I want to say is that as I mentioned we see a strong first half which could lead to a level which is possibly more than half of the overall revenues for the year. And as I said it's still too early to access how strong the second half of the year is going be, it could be stronger.

Unidentified Analyst

Right. What I am asking is if you could help us understand how did you arrive at that 58 to 63 number?

Gabi Seligsohn

Well, the way that we arrive at these things and as I mentioned in my prepared comments is by working closely with both our customers and with our business partners to understand what their demands are? What are their fab build out plans? How much of our equipment they believe they are going to be needing and as much as possible understand from them what their time line is? For the most part right now what manufacturers are trying to do is to pull in as much of their demand because the demand for products on their side is quite significant.

So, basically there is a very [thorough] process which is on going, it continues. Nova is a completely [localite] company in each of the territory that we work in and so our people are actually physically with the customers on a continuous basis. I myself spend most of my time with that managers understanding and accessing the situation. So this is how we arrive at these kind of guidance numbers and these kind of results, we take the aggregate and we analyze and we also analyze what our market position is. The other thing and I mentioned this as well in my prepared remarks a lot of work is going to influence our performance as they continue penetration and what is very encouraging is that we see continued night levels of penetration and new evaluations coming on line as well. So this is kind of to give you a feel of how the process takes place.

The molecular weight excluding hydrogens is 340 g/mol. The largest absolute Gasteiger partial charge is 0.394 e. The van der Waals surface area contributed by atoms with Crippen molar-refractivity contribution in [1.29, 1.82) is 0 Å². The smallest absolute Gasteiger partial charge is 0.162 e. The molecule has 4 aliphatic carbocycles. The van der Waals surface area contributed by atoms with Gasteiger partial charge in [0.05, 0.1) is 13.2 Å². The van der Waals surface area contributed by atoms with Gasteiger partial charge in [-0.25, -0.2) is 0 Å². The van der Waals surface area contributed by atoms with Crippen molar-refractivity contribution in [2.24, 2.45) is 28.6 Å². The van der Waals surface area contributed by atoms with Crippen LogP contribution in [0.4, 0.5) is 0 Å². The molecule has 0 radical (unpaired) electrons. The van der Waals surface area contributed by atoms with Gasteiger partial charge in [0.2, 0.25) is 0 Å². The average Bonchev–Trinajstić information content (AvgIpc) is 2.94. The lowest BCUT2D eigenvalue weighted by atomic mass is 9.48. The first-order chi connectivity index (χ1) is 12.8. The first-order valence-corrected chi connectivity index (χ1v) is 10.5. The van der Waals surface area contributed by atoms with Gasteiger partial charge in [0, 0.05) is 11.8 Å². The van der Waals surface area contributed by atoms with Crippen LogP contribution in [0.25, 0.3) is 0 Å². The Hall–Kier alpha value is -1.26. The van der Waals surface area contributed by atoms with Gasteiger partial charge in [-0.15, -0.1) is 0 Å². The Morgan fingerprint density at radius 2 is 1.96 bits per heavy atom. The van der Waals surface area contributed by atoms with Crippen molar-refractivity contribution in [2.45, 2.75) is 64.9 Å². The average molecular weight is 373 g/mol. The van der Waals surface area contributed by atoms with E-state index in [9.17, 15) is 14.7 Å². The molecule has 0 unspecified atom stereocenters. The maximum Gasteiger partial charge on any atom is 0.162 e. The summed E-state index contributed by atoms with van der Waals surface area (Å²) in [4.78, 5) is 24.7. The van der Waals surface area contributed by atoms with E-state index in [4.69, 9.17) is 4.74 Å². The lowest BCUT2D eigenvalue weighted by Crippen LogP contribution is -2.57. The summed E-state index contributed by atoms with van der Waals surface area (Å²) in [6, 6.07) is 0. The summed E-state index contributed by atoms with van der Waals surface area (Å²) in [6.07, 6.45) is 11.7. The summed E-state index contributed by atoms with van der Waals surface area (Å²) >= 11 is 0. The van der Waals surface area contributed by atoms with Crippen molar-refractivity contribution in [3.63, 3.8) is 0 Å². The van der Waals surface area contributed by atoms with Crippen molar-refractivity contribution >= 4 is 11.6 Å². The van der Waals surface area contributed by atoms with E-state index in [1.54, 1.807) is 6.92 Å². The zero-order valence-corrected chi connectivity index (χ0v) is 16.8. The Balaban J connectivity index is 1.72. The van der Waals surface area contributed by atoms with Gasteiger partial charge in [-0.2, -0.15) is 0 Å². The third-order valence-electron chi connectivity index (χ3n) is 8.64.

Unidentified Analyst

And were you having any 10% customers in the quarter?

Gabi Seligsohn

10% customers in the quarter, more than 10% you mean?

Unidentified Analyst

Yeah

Gabi Seligsohn

Yeah absolutely I think that one of the things, understand about our industry is that in any given quarter, any given year you're going to have customers that using our presence more than that level and the reason is because of their spending patterns. For instance to give you a feeling, in 2007 about 70% of our revenues came from two leading memory customers. So these kind of things happen quite regularly, so you can expect customers…

Unidentified Analyst

How much were your 10% customers, how big were they in the quarter?

Dror David

How big was the 10% customers? Generally, we don’t give this on a quarterly basis but whether annually I can say that in the fourth quarter we had 2 customers which were more than 10% of revenue.

Operator

The next question is a follow-up question from Edwin Mok of Needham & Company. Please go ahead.

Edwin Mok - Needham & Company